Why the GOP Will Not Have a Brokered Convention—David Frum
You can’t have a brokered convention without brokers.
Journalists love talking about “brokered conventions.” Aaron Blake (again) dispels that fantasy in today’s Washington Post:
“While it’s become clear that many in the GOP are seeking an alternative to the prohibitive favorite, it’s also pretty clear that Romney is an acceptable alternative if and when it comes time for the party to embrace him.
A new Washington Post-ABC News poll shows 61 percent of Republicans view Romney favorably and just 18 percent view him unfavorably. That may not be as high as he or his supporters would like, but well more than a majority of Republicans say they like Romney and, it would seem to follow, would vote for him.
Romney hasn’t risen much in the polls, passing 30 percent in the Gallup national tracking poll for the first time just this week. But that doesn’t mean that the remaining two-thirds of Republicans won’t vote for him. Indeed, most of them probably would.
So there’s little reason to doubt that Romney will arrive in Tampa with a solid majority of delegates, probably an overwhelming majority of delegates.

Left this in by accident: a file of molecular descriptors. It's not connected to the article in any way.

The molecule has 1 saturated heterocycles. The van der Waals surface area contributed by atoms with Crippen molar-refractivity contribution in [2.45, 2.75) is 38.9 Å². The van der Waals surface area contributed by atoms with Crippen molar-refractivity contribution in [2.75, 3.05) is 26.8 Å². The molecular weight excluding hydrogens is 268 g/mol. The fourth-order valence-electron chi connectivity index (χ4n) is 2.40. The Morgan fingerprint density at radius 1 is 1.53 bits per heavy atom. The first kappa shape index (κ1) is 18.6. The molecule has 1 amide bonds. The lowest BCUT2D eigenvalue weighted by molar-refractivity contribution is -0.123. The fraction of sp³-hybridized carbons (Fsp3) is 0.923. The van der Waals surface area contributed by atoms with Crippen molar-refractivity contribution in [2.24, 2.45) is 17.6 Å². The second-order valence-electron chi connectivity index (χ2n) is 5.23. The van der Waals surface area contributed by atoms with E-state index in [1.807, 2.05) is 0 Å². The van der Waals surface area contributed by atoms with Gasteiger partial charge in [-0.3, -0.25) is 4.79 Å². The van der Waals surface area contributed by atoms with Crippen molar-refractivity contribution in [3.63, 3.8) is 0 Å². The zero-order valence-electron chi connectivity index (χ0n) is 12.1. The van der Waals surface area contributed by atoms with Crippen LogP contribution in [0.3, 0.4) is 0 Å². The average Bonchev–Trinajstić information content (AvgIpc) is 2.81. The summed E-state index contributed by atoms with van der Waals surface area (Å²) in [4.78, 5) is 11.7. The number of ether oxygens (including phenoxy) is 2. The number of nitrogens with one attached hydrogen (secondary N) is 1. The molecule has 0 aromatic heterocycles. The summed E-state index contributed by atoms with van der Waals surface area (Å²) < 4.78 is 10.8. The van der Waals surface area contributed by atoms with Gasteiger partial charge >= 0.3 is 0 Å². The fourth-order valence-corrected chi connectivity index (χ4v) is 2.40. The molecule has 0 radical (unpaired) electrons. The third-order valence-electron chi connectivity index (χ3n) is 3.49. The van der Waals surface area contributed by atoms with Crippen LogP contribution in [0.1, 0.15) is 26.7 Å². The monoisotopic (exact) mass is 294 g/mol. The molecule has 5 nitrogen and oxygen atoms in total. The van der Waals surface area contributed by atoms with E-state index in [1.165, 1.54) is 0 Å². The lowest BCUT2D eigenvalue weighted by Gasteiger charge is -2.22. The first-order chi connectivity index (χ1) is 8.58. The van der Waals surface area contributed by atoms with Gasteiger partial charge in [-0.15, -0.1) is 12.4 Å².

But even in the exceedingly improbable case that Romney fell short, it would still be misleading to talk of a “brokered convention” for this powerful reason: there are no such thing as political “brokers” any more.
In the olden days, powerful local officials—governors, mayors—arrived at conventions in substantial control of blocks of delegates. The delegates were chosen by local powerholders and were often beholden to those powerholders for their jobs or livelihoods. When the governor or mayor told his delegates how to vote, they saluted.
Those conditions do not obtain any more. The delegates arriving in Tampa will have been elected by a democratic process. Who will have the clout to order a delegate elected on a Santorum slate that the time has come to switch to Jeb Bush? Nobody. A non-majority convention would be a venue in which individual delegates would feel themselves empowered to make their own decisions. They may be influenced by local business leaders or by Fox News or by a call from, say, former President Bush. Or they may not.
But if a handful of party leaders gather in some hotel room and agree amongst themselves on a candidate, the question will be: who will make the delegates listen? Nobody.